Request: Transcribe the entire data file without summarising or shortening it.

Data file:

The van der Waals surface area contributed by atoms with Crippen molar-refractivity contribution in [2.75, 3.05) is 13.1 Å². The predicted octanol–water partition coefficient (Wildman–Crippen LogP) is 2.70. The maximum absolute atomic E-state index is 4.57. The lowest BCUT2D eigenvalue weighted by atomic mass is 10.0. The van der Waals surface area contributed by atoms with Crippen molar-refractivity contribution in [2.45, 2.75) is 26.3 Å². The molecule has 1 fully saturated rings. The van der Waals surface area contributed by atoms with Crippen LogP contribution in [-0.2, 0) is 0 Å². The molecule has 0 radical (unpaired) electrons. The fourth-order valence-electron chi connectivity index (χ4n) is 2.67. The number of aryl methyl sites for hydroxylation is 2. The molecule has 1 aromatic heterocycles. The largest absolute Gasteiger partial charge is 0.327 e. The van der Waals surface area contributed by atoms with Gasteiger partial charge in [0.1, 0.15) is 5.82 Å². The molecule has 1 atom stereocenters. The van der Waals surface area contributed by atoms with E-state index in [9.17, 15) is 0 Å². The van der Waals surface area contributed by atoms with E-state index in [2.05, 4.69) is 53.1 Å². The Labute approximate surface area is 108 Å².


The van der Waals surface area contributed by atoms with Crippen molar-refractivity contribution in [2.75, 3.05) is 13.1 Å². The predicted octanol–water partition coefficient (Wildman–Crippen LogP) is 2.70. The maximum absolute atomic E-state index is 4.57. The lowest BCUT2D eigenvalue weighted by atomic mass is 10.0. The van der Waals surface area contributed by atoms with Crippen molar-refractivity contribution in [2.45, 2.75) is 26.3 Å². The molecule has 1 fully saturated rings. The van der Waals surface area contributed by atoms with Crippen LogP contribution in [-0.2, 0) is 0 Å². The molecule has 0 radical (unpaired) electrons. The fourth-order valence-electron chi connectivity index (χ4n) is 2.67. The number of aryl methyl sites for hydroxylation is 2. The molecule has 1 aromatic heterocycles. The largest absolute Gasteiger partial charge is 0.327 e. The van der Waals surface area contributed by atoms with Gasteiger partial charge in [0.1, 0.15) is 5.82 Å². The molecule has 1 atom stereocenters. The van der Waals surface area contributed by atoms with E-state index in [9.17, 15) is 0 Å². The van der Waals surface area contributed by atoms with E-state index in [2.05, 4.69) is 53.1 Å². The Labute approximate surface area is 108 Å².